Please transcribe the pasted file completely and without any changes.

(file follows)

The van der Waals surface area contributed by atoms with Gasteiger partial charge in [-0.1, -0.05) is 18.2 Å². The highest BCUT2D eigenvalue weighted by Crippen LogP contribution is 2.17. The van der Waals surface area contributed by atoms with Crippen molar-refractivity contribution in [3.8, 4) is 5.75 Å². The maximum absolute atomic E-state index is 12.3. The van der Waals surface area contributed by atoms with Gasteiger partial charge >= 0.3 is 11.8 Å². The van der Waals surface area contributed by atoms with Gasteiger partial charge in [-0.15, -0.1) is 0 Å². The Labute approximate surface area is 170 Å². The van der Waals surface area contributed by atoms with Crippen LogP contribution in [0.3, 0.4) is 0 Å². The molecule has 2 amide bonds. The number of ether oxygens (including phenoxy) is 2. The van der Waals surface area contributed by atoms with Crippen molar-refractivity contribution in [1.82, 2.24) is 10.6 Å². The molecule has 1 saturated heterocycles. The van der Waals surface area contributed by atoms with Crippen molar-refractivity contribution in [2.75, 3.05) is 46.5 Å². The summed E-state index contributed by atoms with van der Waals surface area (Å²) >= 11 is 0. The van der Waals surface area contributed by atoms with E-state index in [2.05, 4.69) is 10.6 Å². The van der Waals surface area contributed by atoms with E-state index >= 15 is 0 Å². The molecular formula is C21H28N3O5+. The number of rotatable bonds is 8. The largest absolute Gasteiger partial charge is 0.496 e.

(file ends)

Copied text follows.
The van der Waals surface area contributed by atoms with Gasteiger partial charge in [-0.1, -0.05) is 18.2 Å². The highest BCUT2D eigenvalue weighted by Crippen LogP contribution is 2.17. The van der Waals surface area contributed by atoms with Crippen molar-refractivity contribution in [3.8, 4) is 5.75 Å². The maximum absolute atomic E-state index is 12.3. The van der Waals surface area contributed by atoms with Gasteiger partial charge >= 0.3 is 11.8 Å². The van der Waals surface area contributed by atoms with Gasteiger partial charge in [-0.15, -0.1) is 0 Å². The Labute approximate surface area is 170 Å². The van der Waals surface area contributed by atoms with Crippen LogP contribution in [0.3, 0.4) is 0 Å². The molecule has 2 amide bonds. The number of ether oxygens (including phenoxy) is 2. The van der Waals surface area contributed by atoms with Crippen molar-refractivity contribution in [1.82, 2.24) is 10.6 Å². The molecule has 1 saturated heterocycles. The van der Waals surface area contributed by atoms with Crippen molar-refractivity contribution in [2.75, 3.05) is 46.5 Å². The summed E-state index contributed by atoms with van der Waals surface area (Å²) >= 11 is 0. The van der Waals surface area contributed by atoms with E-state index in [2.05, 4.69) is 10.6 Å². The van der Waals surface area contributed by atoms with E-state index >= 15 is 0 Å². The molecular formula is C21H28N3O5+. The number of rotatable bonds is 8. The largest absolute Gasteiger partial charge is 0.496 e.